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I've created one function which generates a code table and another function which performs a table look up based on some parameters which are passed through it. Eg.

generateCodeTable(int x, int y);

tablelookup(int z);

I've just realized that the variables created by the generateCodeTable function are out of scope and can't be accessed by tablelookup(). I could avoid this by initializing the variables before I call the generateCodeTable function but I was wondering if there was a more elegant way to implement it.


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are these functions members of a class? What does generateCodeTable do - does it populate an local container/global container etc.? need more information to provide a useful answer... –  Nim Jan 3 '11 at 12:31

3 Answers 3

There are many ways. You could make both functions take a parameter that is the code table and pass the same object to both functions

Or you could make a CodeTable class which contains the data and performs the generateCodeTable functionality in its constructor and has a lookup member function that performs the tablelookup functionality.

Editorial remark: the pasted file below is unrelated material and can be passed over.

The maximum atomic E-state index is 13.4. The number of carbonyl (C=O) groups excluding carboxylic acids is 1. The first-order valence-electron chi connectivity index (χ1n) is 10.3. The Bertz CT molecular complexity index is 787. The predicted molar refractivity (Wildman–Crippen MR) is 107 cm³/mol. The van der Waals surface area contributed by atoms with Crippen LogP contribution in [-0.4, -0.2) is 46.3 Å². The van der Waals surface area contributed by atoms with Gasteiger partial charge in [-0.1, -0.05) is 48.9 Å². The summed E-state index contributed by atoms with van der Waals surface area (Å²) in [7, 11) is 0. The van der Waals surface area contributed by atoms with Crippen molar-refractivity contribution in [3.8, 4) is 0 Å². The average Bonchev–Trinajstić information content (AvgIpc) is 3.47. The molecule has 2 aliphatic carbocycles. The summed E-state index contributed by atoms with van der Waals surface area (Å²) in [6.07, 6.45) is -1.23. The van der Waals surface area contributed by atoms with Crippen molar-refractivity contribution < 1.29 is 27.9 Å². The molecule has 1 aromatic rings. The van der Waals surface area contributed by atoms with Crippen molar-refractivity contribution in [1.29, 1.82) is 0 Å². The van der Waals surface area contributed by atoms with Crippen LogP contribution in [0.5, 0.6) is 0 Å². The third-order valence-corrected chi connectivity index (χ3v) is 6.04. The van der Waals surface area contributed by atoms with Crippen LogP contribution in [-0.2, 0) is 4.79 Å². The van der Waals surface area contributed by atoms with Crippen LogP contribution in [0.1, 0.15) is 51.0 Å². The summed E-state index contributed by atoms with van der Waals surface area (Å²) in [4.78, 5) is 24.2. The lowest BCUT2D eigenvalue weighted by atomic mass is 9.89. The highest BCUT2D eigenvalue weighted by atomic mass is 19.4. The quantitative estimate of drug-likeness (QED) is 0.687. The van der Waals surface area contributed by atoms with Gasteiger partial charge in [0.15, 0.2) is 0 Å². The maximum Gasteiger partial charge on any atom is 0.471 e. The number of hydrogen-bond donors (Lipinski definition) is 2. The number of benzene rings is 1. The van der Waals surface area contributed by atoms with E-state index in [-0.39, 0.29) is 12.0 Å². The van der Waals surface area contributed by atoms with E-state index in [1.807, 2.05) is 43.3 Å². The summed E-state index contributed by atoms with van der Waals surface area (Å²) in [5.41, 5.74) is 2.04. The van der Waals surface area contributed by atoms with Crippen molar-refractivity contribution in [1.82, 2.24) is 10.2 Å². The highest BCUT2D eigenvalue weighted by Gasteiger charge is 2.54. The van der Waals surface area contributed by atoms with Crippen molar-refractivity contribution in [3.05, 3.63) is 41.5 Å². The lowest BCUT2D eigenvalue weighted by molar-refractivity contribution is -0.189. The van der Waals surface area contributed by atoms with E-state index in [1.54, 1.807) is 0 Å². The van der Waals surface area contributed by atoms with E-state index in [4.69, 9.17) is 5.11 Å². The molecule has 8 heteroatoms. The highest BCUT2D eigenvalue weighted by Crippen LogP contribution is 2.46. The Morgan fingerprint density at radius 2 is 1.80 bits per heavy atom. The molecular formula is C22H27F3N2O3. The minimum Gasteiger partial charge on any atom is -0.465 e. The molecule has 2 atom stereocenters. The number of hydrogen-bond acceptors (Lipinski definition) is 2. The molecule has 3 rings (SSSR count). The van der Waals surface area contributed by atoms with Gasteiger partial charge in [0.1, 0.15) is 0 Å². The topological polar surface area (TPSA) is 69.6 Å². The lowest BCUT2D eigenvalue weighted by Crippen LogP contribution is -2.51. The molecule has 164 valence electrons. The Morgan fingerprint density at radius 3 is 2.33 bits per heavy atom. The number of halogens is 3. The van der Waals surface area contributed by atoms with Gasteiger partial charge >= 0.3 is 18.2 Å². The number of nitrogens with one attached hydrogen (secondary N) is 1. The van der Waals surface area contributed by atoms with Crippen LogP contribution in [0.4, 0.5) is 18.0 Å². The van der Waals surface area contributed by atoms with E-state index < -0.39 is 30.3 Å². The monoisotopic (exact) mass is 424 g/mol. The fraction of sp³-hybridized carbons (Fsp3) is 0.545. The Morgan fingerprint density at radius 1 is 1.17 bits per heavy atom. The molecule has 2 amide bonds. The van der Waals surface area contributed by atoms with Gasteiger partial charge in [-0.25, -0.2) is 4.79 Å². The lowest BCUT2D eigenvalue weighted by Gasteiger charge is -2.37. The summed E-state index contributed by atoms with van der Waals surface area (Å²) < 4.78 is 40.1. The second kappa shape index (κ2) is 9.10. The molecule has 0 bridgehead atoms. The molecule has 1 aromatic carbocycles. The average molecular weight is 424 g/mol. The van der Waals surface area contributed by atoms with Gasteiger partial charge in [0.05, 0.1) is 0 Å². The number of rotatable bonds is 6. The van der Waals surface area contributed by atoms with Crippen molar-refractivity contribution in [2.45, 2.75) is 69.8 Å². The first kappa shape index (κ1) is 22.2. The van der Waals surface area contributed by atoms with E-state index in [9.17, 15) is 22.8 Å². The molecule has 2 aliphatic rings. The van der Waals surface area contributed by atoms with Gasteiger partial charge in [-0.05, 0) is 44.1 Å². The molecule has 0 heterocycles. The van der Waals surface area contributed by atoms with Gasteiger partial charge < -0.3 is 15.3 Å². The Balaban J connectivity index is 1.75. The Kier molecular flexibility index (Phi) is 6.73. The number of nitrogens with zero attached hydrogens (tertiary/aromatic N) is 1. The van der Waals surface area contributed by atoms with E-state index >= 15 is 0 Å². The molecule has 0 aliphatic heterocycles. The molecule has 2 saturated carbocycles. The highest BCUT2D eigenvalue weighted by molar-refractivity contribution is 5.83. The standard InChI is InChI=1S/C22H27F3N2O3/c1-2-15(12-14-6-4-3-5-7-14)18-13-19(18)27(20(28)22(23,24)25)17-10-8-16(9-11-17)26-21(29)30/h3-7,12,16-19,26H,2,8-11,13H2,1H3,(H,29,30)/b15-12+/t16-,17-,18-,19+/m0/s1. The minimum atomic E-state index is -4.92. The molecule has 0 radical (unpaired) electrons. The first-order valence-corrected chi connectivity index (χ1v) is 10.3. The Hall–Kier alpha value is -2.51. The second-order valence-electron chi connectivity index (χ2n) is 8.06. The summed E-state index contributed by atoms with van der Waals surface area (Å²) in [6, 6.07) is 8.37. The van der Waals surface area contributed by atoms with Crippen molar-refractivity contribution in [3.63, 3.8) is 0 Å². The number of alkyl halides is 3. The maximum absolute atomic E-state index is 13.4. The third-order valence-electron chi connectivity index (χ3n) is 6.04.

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+1: This pretty much screams for a class. –  rubenvb Jan 3 '11 at 12:40
Much appreciated. Guess I'll spend some time learning about classes. –  Minh Jan 3 '11 at 12:55
+1. There is no point of using C++ if the advantage of class is not taken. –  taskinoor Jan 3 '11 at 12:55
@Minh: Definitely do that. Spend some time with a good beginners C++ book. stackoverflow.com/questions/388242/… –  Charles Bailey Jan 3 '11 at 13:01

Do you know classes?

struct MyCodeTable
  MyCodeTable(int x, int y)
    // initialize your table

  void lookup(int z)
    // to something with your table

  std::map<YourKey, YourValue> table_; // or whatever the type of your table is
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Seems we were writing the answer at same time. Though you are more verbose than me. +1 for that. BTW, is there any specific reason of using struct instead of class? –  taskinoor Jan 3 '11 at 12:53
@taskinoor: I don't need to write a public: line, but that's not really a good argument :D I just personally prefer it –  Karl von Moor Jan 3 '11 at 13:48

If the methods are part of a class then make the variables member of the class. And if the methods are not part of a class then instead of making global variables and trying other stuffs(one is already explained by Charles Bailey, I'm not going to write again), use a class. Otherwise no point of using C++.

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